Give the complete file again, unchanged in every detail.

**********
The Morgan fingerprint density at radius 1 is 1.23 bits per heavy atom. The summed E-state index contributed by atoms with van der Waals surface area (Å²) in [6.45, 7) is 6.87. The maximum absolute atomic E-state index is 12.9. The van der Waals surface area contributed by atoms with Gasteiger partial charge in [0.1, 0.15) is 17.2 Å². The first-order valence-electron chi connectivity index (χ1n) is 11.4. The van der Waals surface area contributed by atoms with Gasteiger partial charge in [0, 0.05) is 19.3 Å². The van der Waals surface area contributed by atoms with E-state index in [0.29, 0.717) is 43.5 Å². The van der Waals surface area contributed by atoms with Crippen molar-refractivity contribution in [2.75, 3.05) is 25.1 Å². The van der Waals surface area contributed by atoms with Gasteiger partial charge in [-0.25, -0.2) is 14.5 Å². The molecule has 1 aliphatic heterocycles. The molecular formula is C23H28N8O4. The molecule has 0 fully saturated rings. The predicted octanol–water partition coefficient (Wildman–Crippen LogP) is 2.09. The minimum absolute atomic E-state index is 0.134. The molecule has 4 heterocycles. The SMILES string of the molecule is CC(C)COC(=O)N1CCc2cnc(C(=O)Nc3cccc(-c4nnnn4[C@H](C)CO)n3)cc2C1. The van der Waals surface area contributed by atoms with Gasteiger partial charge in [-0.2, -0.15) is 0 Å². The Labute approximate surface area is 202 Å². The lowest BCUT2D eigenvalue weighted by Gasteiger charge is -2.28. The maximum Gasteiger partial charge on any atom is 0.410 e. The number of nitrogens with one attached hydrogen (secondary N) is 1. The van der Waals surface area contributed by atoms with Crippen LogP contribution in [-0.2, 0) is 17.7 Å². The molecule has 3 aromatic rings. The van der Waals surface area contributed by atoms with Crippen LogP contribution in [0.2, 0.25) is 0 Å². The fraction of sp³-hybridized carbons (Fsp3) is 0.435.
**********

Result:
The Morgan fingerprint density at radius 1 is 1.23 bits per heavy atom. The summed E-state index contributed by atoms with van der Waals surface area (Å²) in [6.45, 7) is 6.87. The maximum absolute atomic E-state index is 12.9. The van der Waals surface area contributed by atoms with Gasteiger partial charge in [0.1, 0.15) is 17.2 Å². The first-order valence-electron chi connectivity index (χ1n) is 11.4. The van der Waals surface area contributed by atoms with Gasteiger partial charge in [0, 0.05) is 19.3 Å². The van der Waals surface area contributed by atoms with E-state index in [0.29, 0.717) is 43.5 Å². The van der Waals surface area contributed by atoms with Crippen molar-refractivity contribution in [2.75, 3.05) is 25.1 Å². The van der Waals surface area contributed by atoms with Gasteiger partial charge in [-0.25, -0.2) is 14.5 Å². The molecule has 1 aliphatic heterocycles. The molecular formula is C23H28N8O4. The molecule has 0 fully saturated rings. The predicted octanol–water partition coefficient (Wildman–Crippen LogP) is 2.09. The minimum absolute atomic E-state index is 0.134. The molecule has 4 heterocycles. The SMILES string of the molecule is CC(C)COC(=O)N1CCc2cnc(C(=O)Nc3cccc(-c4nnnn4[C@H](C)CO)n3)cc2C1. The van der Waals surface area contributed by atoms with Gasteiger partial charge in [-0.2, -0.15) is 0 Å². The Labute approximate surface area is 202 Å². The lowest BCUT2D eigenvalue weighted by Gasteiger charge is -2.28. The maximum Gasteiger partial charge on any atom is 0.410 e. The number of nitrogens with one attached hydrogen (secondary N) is 1. The van der Waals surface area contributed by atoms with Crippen LogP contribution in [-0.2, 0) is 17.7 Å². The molecule has 3 aromatic rings. The van der Waals surface area contributed by atoms with Crippen LogP contribution in [0.2, 0.25) is 0 Å². The fraction of sp³-hybridized carbons (Fsp3) is 0.435.